News / Europe

Europe’s Most Wanted Criminal Ratko Mladic Arrested

General Ratko Mladic (c) arrives at special court in Belgrade, May 26, 2011
General Ratko Mladic (c) arrives at special court in Belgrade, May 26, 2011

Multimedia

Audio
  • Analysis by Refik Hodzic from the International Center for Transnational Justice

Former Bosnian-Serb military leader Ratko Mladic has been arrested on charges of genocide, crimes against humanity and war crimes for his role in the Srebrenica massacre and the siege of Sarajevo during the Bosnian civil war in the early 1990s.

Ratko Mladic was one of Europe’s most wanted war crimes fugitives.  He has been on the run for more than 15 years, since he was indicted by the United Nations war crimes tribunal at The Hague in 1995.

Now the long wait for his arrest is over.

Arrest details

Serbia’s President Boris Tadic would not say how or where Mladic was arrested.  But he did say the capture had taken place on Serbian soil.  He said a stain had been removed from Serbia.

“Today we closed one chapter of our recent history that will bring us one step closer to full reconciliation in the region,” Tadic said.

Mladic is a former Bosnian-Serb general.  During the Bosnian war in the early 1990s he oversaw the siege of Bosnia’s capital, Sarajevo, which lasted more than three years and is the longest in the history of modern warfare.

Listen to analysis by Refik Hodzic, the director of communications for the International Center for Transnational Justice

He’s also accused of having played a key role in the bloody attack in 1995 of Srebrenica, where thousands of Muslim men and boys were killed in Europe’s worst massacre of civilians since the Second World War.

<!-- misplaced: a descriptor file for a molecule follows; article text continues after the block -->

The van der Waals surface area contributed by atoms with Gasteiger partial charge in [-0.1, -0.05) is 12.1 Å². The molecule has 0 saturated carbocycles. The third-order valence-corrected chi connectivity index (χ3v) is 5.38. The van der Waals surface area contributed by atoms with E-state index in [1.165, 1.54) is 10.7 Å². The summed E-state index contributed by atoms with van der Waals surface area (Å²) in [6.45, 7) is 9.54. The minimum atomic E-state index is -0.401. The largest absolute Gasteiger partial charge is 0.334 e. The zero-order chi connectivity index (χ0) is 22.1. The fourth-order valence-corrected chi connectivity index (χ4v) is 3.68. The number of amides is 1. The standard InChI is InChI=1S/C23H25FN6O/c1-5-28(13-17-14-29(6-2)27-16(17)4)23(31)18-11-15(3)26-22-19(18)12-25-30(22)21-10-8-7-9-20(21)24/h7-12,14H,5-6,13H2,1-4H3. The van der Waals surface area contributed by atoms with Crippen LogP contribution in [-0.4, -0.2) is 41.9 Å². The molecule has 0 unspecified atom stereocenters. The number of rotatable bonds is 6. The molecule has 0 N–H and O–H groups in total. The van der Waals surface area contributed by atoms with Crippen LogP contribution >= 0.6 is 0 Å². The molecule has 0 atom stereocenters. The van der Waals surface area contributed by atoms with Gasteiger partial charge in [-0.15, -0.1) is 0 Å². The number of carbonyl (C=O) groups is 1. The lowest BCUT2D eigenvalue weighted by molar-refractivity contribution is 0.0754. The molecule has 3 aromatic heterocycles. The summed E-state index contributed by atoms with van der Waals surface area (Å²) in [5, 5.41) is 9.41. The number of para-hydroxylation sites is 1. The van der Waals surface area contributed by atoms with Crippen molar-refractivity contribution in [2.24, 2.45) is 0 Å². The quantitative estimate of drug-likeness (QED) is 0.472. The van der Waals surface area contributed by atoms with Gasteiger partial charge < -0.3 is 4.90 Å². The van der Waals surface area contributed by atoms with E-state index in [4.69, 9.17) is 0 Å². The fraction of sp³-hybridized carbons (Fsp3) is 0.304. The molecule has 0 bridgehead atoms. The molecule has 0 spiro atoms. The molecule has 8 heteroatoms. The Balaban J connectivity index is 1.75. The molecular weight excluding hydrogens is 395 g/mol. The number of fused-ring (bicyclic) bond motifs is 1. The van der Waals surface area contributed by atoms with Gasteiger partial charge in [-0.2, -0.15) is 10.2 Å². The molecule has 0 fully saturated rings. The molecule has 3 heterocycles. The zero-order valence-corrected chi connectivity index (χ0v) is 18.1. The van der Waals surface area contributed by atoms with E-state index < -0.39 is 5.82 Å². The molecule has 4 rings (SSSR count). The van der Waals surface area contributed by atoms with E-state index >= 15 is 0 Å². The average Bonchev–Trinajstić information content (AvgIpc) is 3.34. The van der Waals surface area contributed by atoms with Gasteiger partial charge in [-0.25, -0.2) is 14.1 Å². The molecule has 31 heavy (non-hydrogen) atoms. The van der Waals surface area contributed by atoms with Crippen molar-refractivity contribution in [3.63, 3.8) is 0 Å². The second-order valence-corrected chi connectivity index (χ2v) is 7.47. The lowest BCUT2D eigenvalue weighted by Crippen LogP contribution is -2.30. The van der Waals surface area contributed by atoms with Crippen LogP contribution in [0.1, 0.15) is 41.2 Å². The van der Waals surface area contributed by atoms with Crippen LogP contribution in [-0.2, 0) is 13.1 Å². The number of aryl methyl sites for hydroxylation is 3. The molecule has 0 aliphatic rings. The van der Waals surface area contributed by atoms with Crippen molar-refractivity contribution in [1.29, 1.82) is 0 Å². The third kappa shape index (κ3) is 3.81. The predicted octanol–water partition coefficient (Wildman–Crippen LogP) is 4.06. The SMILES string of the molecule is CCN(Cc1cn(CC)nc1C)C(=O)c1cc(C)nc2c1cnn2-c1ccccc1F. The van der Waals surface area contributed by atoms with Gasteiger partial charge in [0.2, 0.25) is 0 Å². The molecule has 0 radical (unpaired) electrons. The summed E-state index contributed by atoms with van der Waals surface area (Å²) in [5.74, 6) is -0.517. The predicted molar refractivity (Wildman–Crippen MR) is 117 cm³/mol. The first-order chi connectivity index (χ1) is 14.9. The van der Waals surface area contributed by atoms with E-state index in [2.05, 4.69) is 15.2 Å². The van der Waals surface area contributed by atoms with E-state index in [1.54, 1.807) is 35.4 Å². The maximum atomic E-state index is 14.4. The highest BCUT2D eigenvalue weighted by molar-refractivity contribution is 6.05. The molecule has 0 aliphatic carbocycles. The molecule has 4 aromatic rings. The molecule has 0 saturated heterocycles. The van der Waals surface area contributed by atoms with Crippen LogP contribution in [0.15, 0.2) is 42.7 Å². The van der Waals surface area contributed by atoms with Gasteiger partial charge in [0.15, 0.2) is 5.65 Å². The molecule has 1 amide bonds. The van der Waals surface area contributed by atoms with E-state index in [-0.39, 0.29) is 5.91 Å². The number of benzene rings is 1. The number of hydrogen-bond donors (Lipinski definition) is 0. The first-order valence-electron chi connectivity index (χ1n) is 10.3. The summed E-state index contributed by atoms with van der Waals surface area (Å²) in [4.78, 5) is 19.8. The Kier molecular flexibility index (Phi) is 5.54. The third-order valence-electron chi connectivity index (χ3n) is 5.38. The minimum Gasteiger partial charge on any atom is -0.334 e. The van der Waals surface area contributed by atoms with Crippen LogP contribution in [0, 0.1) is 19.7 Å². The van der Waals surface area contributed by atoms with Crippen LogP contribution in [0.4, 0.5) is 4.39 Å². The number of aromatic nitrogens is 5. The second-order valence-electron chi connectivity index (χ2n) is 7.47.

War crimes

Mladic is the last of three top Serbian leaders wanted for war crimes.  At The Hague, where Mladic is due to be extradited, he will join Bosnian-Serb wartime leader Radovan Karadzic, who was captured in 2008.  Former Serbian president Slobodan Milosevic died in custody before his trial ended.

But Amnesty International justice expert Marek Marczynsky says the trial of Mladic may finally bring some closure.

“The victims of those terrible crimes have tried to access justice, truth, and reparation, and Ratko Mladic is a symbol of those crimes,” Marczynksy said. "He is of course not the only one.  There are thousands of perpetrators still waiting to be prosecuted.”



Life in hiding


The capture of Mladic has taken a long time because, Marczynksy says, he was protected by some of those who still hold power in Serbia.  It was because of international pressure, he says, that the arrest was finally made.  

“When the European Union started pushing for those arrests, for investigations and for prosecutions, finally after some time we could see some results,” Marczynksy said.

Mladic’s arrest was welcomed by international leaders.  NATO Secretary-General Anders Fogh Rasmussen said Mladic had played a “key role” in some of the “darkest episodes of Balkan and European history”.

Mladic’s arrest was a precondition of Serbia joining the European Union.  Now with him heading to The Hague, the country may be one step closer to that aim.


Ratko Mladic on Dipity.

You May Like

Mali's Female Basketball Players Rebound After Islamist Occupation

Islamist extremists ruled northern Mali for most of 2012, imposing strict Sharia law, and now some 18 months later, the region is slowly getting back on its feet More

Video Vietnamese Staging Chinese Product Boycott After Oil Rig Spat

Many Chinese-made products go unsold, for now, with numerous Vietnamese consumers still angry over recent dispute More

Koreas Mark 61st Anniversary of War Armistice

Muted observances on both sides of heavily-armed Demilitarized Zone that separates two decades-long enemies More

This forum has been closed.
Comments
     
There are no comments in this forum. Be first and add one

Featured Videos

Your JavaScript is turned off or you have an old version of Adobe's Flash Player. Get the latest Flash player.
Students in Business for Themselvesi
X
Mike O'Sullivan
July 26, 2014 11:04 AM